relatively insignificant compared
I was going to make some comment data and pub carparks, but data dogging is so last year
Journalists and private investigators who illegally obtain and trade in personal information will face jail sentences under planned changes to the Data Protection Act. Ministers want to replace the current maximum sentence of an unlimited fine next April with a spell of up to two years inside. The Information Commissioner's …
How will that work? Presumably they'll only know if it's not in the public interest once they've broken the law and acquired the information, by which time it's already too late.
You can't tap into the information and then discard it if it isn't in the public interest.
It's a bit like that Phorm crap, saying they'll discard any information which they aren't allowed to have in the first place!
The government are now looking to payback the journalists who've highlighted all their little scams and schemes which fleeced the taxpayer.
They'll need to tax us even more to pay for the new jail to store all the jornalists in.... no wait, they've leased a facility from the Americans, one which is no longer required in sunny Cuba.
Could this be a deliberately harmless seeming first step towards something more sinister? Much like lie detectors for paedophiles, internet black lists for child porn or certain types of court case with no jury. Take easy first steps that no-one will complain about and then a bit later sneak in the real agenda. Which in this case would probably be preventing journos from publishing how much some lying MP has spent cleaning out his moat.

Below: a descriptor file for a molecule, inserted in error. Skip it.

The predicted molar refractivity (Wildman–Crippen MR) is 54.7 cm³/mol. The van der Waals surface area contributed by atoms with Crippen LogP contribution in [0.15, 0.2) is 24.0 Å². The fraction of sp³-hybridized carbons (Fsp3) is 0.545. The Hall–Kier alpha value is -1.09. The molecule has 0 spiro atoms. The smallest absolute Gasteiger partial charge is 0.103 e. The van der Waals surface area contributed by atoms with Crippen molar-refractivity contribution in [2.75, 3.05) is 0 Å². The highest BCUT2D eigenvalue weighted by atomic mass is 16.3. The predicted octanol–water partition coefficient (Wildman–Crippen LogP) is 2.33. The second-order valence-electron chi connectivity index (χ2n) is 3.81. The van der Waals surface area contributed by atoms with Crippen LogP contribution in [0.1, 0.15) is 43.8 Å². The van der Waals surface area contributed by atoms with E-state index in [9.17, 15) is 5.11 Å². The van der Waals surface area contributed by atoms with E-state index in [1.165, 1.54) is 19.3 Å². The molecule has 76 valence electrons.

So in the same month that prison governors call for the scrapping of short sentences to relieve pressure in the prison system, and a Ministry of Justice spokesman acknowledges the inappropriateness of prison for "less serious offenders"; the government wants to introduce jail time for non-violent offenders such as tabloid journalists.
I am not saying that the offences in question aren't serious - I think they are. But at the same time, given the choice between a mugger and a hack, I know which I would prefer locked inside.
The prison population is at an all time high, why send more people there, where there are more appropriate options such as community service and home detention and/or curfew. Sentence the hacks to a thousand hours of community education, like teaching English to asylum seekers, in order to help them settle in.
Lets face it, by locking them up, all we are doing is giving them material for a year's worth of boring articles about it. Make them sit at home, instead, with an electronic tag.
"...for the purposes of journalism, art and literature with a view to publishing journalistic, literary or artistic material, in the reasonable belief that the obtaining, disclosing or procuring was in the public interest."